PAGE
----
The Expanding Universe (Part 1)

Vesto Slipher

In the early 20th century, astronomers marvelled at the abundant and beautiful “spiral nebulae” that flecked the night sky. But they had few clues about the nature of these lovely objects. Were they new solar systems forming within our own Milky Way? Or were they galaxies in their own right, separated from our own galaxy by immense distances?

A hundred years ago, no one knew. But a diligent and unassuming Indiana farm boy made a fundamental discovery that hinted at the nature of the spiral nebulae, and laid the framework for understanding the nature of our universe.

Like many distinguished American astronomers, Vesto Slipher grew up under the inky-dark skies of the rural midwestern U.S. in the late 19th century. One of eleven children, Slipher had a skill for numbers and a head for mechanics. And he had the good fortune and work ethic to advance himself. In 1896 at the age of 21, Slipher headed to Indiana University to take a degree in astronomy and mechanical engineering.

In 1901, Slipher took a position at the new Lowell Observatory near Flagstaff, Arizona. Percival Lowell, the observatory’s founder, promised Slipher’s professor to give the young man a short-term position.  But Lowell and Slipher worked well together, with the quiet and unassuming Slipher happy to leave the limelight to the wealthy and flamboyant Lowell. Slipher remained at Lowell observatory for his entire 50-year career.

After arriving in Arizona, Slipher was set to work with the observatory’s spectrograph, an instrument which separated and analyzed the visible wavelengths of light from celestial objects. He struggled for a year with the unfamiliar instrumentation, once even confusing the red and blue ends of the spectrum, which was a very fundamental mistake.

But he kept at it, became expert with the instruments, and learned to take excellent spectra of planetary atmospheres. Slipher measured the rotation periods of the outer planets, detected matter in the space between stars, and discovered a thin layer of sodium atoms in the Earth’s upper atmosphere. Not bad for a young lad just off the farm.

Slipher's spectrograph (credit: Lehigh Valley Amateur Astronomical Society)

Then at Lowell’s request, Slipher turned the spectrograph to the “spiral nebulae” (which we now call spiral galaxies). A hundred years ago, no one knew the nature of these spiral clouds. Some astronomers believed they were distant “island universes” like our own Milky Way. Others, including Lowell, believed they were spirals of gas within our own galaxy that were coalescing into new solar systems. Lowell directed Slipher to measure the spectra of the light from the outer edges of the spiral nebulae to see if the chemical makeup resembled the outer planets of our own solar system.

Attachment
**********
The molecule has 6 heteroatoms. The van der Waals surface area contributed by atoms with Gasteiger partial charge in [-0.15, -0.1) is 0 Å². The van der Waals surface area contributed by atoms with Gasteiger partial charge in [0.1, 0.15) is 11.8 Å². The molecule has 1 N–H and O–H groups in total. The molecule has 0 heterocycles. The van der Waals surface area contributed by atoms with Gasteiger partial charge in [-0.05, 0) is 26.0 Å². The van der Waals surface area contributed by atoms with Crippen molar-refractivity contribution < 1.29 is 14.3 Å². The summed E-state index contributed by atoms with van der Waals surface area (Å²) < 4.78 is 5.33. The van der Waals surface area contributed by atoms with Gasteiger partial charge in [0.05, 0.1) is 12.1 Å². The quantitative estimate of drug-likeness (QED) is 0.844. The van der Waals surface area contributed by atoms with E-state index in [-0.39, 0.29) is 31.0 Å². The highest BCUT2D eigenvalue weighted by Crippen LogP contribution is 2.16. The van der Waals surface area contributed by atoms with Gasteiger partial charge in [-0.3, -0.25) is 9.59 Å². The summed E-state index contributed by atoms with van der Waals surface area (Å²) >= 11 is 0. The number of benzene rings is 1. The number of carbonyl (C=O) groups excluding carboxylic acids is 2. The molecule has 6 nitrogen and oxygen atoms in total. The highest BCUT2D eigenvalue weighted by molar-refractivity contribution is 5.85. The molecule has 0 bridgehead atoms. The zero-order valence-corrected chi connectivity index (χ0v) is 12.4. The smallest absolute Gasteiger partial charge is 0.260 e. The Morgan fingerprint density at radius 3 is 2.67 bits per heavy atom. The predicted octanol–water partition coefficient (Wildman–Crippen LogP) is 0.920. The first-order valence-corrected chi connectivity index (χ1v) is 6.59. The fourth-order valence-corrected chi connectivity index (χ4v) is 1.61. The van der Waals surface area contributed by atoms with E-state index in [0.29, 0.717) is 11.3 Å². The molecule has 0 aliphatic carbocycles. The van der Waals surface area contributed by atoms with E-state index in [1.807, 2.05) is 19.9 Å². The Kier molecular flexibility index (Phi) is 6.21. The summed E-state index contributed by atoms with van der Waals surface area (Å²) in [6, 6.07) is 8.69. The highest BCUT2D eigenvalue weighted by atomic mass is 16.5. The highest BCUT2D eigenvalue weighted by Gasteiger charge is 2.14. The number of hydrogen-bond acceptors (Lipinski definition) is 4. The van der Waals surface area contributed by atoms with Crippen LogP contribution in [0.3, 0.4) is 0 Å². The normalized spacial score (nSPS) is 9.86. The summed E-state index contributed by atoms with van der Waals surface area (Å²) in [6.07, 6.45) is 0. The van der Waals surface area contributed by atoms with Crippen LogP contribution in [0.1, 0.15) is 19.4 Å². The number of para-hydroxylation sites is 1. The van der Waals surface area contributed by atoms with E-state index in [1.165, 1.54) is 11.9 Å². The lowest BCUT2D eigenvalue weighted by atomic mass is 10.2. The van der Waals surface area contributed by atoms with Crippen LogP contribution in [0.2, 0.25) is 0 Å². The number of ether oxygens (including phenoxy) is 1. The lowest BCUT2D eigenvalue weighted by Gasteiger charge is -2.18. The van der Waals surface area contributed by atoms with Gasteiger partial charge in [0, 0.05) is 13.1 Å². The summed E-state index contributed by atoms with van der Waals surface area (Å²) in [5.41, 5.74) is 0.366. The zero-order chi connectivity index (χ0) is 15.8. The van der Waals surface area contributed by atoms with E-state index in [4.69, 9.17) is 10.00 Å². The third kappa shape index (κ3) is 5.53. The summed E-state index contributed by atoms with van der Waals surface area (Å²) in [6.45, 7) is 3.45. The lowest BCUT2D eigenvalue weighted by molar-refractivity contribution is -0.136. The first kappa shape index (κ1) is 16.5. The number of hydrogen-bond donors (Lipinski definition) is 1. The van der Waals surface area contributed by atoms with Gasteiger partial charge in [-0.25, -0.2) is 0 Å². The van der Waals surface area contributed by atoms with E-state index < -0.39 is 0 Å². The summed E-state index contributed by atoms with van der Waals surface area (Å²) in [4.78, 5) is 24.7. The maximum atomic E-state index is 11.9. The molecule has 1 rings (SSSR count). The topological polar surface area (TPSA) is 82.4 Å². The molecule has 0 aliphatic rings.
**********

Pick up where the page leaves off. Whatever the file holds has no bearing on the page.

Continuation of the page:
It was a tough job, but Slipher used his mechanical acumen to increase the sensitivity of the complex spectrograph, a 450-lb instrument attached to the bottom of the observatory’s 24-inch refractor. By the end of 1912, Slipher recorded a good spectrum of the Andromeda “Nebula” on a photographic plate.

What he found changed our view of the cosmos forever.

Spiral "nebula" Messier 81 (credit: NASA)

Slipher’s spectrum showed the light from Andromeda was “blueshifted”, which meant its light waves were compressed by the Doppler effect to appear more “blue” as a consequence of its motion towards our solar system. A quick calculation revealed that Andromeda was approaching us at 300 km/s (about a million kilometres per hour), far faster than any other object in the Milky Way. This strongly suggested the nebula was not within our galaxy.

Over the next few years, Slipher measured two dozen more spiral “nebulae” and found they were all travelling a fantastic speeds. Some moved towards the Milky Way, but most galaxies showed redshifted spectra which meant they were moving away from us.  The “nebula” known as M104, for example, was flying away at nearly 1000 km/s, an astonishing speed.

Slipher presented his results of the speed of 15 galaxies to the American Astronomical Society in 1914, and received a standing ovation (a very rare occurrence at a scientific conference, I can assure you).

But what did Slipher’s results mean? Why were these nebulae flying away at such amazing speeds? It was left to another Midwesterner, an aristocratic and movie-star-handsome former lawyer, to take Slipher’s results and make the greatest astronomical discovery of the last century.

(Come back next week for Part 2 of the story of this astonishing discovery…)